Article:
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Joint press release by the BIH and the Max Delbrück Center

Biochemist and physician Dr. Dr. Leif S. Ludwig (40), head of the Stem Cell Dynamics and Mitochondrial Genomics Group at the Berlin Institute of Health at Charité (BIH) and the Max Delbrück Center, is one of 26 life scientists to be newly elected into the EMBO Young Investigator Programme. EMBO is one of Europe’s largest and most important organizations in the field of molecular biology.

“This is a great recognition for my team and the work we do. The program offers direct access to a Europe-wide network of outstanding scientists, thus enabling us to carry out joint projects,” says Ludwig. “I am very much looking forward to exchanging ideas with other young group leaders across Europe. In addition to research funding, the program also provides numerous other benefits, especially for the researchers in my lab.”

About Leif Ludwig

Beginning in 2003, Leif Si-Hun Ludwig studied biochemistry at Freie Universität Berlin and then human medicine at Charité – Universitätsmedizin Berlin. As a doctoral candidate in biochemistry, he conducted research at the Whitehead Institute of Biomedical Research from 2011 to 2015 and as a postdoctoral researcher at the Broad Institute of MIT and Harvard from 2016 to 2020, both in Cambridge, Massachusetts, in the United States. Since November 2020, he has been an Emmy Noether Group Leader in the joint focus area “Single-Cell Approaches for Personalized Medicine” of the Berlin Institute of Health at Charité (BIH), the Berlin Institute for Medical Systems Biology of the Max Delbrück Center for Molecular Medicine (MDC-BIMSB), and Charité. His laboratory is based at MDC-BIMSB. Ludwig has received multiple awards for his research, including the Hector Research Career Development Award in 2021 and the Paul Ehrlich and Ludwig Darmstaedter Prize for Young Researchers and the Heinz Maier-Leibnitz Prize in 2023.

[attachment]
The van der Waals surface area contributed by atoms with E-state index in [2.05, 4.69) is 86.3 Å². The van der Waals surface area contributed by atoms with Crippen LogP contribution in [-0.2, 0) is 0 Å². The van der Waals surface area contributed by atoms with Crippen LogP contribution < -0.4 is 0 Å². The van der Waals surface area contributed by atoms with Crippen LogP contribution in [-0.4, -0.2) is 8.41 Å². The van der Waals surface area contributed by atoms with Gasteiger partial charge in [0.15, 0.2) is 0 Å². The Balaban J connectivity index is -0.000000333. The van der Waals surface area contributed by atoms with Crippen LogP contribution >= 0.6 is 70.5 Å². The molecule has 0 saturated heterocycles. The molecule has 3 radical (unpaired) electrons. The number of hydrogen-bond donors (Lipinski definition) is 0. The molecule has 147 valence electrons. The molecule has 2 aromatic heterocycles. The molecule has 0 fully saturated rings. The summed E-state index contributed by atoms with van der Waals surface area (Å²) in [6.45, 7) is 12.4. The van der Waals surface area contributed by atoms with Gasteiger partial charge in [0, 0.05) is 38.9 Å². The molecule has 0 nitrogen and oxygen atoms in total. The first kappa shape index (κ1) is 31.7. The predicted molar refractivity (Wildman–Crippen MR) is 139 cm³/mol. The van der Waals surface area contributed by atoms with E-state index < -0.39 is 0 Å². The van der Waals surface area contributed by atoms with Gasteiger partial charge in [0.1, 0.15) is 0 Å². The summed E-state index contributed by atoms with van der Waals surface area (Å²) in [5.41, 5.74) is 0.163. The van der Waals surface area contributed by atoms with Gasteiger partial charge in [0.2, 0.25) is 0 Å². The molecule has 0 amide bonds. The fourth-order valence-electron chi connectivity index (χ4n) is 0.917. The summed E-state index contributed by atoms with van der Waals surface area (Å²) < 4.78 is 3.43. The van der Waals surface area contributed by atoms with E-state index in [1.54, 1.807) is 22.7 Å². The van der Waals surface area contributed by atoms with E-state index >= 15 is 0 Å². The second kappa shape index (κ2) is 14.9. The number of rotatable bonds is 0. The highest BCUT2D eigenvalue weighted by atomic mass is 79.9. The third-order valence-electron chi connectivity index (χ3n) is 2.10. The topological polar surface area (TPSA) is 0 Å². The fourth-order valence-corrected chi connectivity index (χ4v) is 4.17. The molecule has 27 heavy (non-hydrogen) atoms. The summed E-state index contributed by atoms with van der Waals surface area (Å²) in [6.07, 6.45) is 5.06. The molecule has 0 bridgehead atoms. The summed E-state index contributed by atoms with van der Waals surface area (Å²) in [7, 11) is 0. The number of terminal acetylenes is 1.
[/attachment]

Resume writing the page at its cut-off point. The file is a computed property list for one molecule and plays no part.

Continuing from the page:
About the EMBO Young Investigator Programme

The European Molecular Biology Organization (EMBO) is an international organization of life scientists, which has more than 2,000 members elected by peers. The major goals of the organization are to support talented researchers at all stages of their careers, stimulate the exchange of scientific information, and help build a European research environment where scientists can achieve their best work.

EMBO Young Investigators are outstanding researchers who have set up their first laboratories in the past four years. They join a large network of current and past Young Investigators. The researchers receive a range of benefits, including a financial award of €15,000 and training and mentoring opportunities. They also gain access to funding for themselves and their lab members to attend conferences.

Konstanze Pflüger

Head of Communications and Press Officer

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